Reliable Sources had an interesting little discussion with and about Jorge Ramos Sunday. The interview wasn’t particularly challenging, at least the portions that aired, but a few things caught The Cable Gamer’s attention:
BRIAN STELTER: Were you surprised there wasn’t more of a movement of solidarity among the reporters in the room, if you were going to be kicked out, they were going to leave too?
This is a head-scratcher. Other reporters should side with someone who’s trying to prevent them from asking questions by not waiting his turn? There were several more formulations where it’s almost like Stelter was suggesting an answer as part of the question:
STELTER: I know you went to Iowa because you felt Trump had been ignoring your interview requests…
STELTER: What do you make of that, Jorge, given that you’re saying our job is to be aggressive and ask tough questions?…
STELTER: So, are these guys that are criticizing you, Bill O’Reilly and Joe Scarborough, are they not real journalists?…
But Mr. Stelter did get to a pointed issue:
STELTER: But they’re saying it’s not. They’re saying that you are an advocate. They’re saying you are an activist.
“They’re saying” sounds a lot like “critics say,” the construction that Stelter condemned when Megyn Kelly used it. But we digress. Ramos’ response:
JORGÉ RAMOS: In some instances — Brian, in some instances — well, in some instances, again, when it comes to human rights — and immigration rights are human rights…many times, we have to take a stand, Brian.
In the follow-up segment, Stelter’s pal from the New York Times Bill Carter and ex-CNNer Frank Sesno analyzed the situation. Try not to be shocked, but the concept of “fair and balanced” proved to be as out-of-fashion as lime-green leisure suits:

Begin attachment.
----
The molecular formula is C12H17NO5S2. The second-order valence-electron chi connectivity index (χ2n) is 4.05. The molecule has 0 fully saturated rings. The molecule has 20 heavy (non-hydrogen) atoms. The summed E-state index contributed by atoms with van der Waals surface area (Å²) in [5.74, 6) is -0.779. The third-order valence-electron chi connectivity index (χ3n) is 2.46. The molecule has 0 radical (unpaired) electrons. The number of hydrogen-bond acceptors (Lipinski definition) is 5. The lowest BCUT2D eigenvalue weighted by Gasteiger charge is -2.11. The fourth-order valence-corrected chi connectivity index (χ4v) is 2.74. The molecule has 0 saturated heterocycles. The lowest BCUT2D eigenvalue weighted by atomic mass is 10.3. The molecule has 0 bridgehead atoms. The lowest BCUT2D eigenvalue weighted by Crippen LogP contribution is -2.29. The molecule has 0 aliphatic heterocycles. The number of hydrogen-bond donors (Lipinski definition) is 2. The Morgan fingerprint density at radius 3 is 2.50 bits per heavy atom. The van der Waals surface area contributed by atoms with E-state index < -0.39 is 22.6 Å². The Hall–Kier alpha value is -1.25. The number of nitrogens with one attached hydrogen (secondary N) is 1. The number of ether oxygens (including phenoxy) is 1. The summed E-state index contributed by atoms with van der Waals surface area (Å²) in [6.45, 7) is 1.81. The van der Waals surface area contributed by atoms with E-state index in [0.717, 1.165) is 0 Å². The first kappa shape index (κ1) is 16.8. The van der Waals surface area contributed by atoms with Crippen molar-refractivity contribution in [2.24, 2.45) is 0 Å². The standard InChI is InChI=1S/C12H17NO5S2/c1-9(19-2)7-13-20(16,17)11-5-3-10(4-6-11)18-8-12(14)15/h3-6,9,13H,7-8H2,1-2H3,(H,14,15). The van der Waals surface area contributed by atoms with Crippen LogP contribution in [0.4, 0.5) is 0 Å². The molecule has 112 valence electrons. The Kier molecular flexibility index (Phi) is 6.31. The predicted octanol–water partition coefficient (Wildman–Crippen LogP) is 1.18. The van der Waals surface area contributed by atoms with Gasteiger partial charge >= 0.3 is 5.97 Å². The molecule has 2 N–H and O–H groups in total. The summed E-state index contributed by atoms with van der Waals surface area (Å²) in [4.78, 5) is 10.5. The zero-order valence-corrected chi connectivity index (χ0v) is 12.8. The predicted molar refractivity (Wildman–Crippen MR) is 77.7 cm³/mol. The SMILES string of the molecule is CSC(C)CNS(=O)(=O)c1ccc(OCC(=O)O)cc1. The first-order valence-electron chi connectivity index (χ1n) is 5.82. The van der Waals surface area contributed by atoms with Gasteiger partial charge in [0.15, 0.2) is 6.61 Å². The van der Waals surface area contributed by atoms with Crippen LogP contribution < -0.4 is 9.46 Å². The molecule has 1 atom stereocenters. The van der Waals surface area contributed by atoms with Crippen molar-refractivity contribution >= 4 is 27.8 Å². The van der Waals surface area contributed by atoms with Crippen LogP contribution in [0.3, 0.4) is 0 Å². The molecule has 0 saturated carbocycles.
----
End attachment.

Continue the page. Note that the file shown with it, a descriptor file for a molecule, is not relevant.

FRANK SESNO: Ramos has done this in the past, by the way… In an e-mail to me, he said there are six areas he thinks that — where journalists need to take a stand. He didn’t use the word advocacy, but take a stand… He knew what he wanted to do. He did it on purpose.
BILL CARTER, CNN CONTRIBUTOR: I don’t think there is anything wrong with it. In fact, you could argue too many journalists are one side, the other side, instead of trying to show what really is going on…
Quite a concept: “hard news” journalists and anchors can assemble a list of issues where they can exempt themselves from antiquated concepts of impartiality. What’s more, they can opine, editorialize, slant, and otherwise make “advocacy journalism” to pursue those issues like Hannity might discuss the finer points of Muslim theology.
Readers of The Cable Game won’t be surprised that these exemptions exist. We told you months ago that unspoken rules gave MSNBC “hard news anchor” Thomas Roberts a green light to be utterly one-sided on the topic of same-sex marriage. And it became apparent that there was a “rule” for the issue of immigration as well, as Luke Russert and Chris Cuomo stretched the concept of “impartial journalist” to the breaking point. The surprise here is that two conventional-wisdom graybeards all but admitted these covert “rules” exist. (That they’re pretty much OK with abandoning objectivity is not such a surprise.)
We know Ramos claims to have six issues where he pushes his own point of view. Just how many do the anchors and reporters at MSNBC and CNN have? Do you think if we asked they’d publish their lists? The Cable Gamer would love to see them because, based on all available evidence, these “special rules” all seem to be for liberal-progressive viewpoints. This newly-respectable spate of opinionizing is being called “advocacy journalism,” but The Cable Gamer has to wonder. Isn’t that just a fancy-shmancy term for something we’ve always been told doesn’t exist: liberal media bias?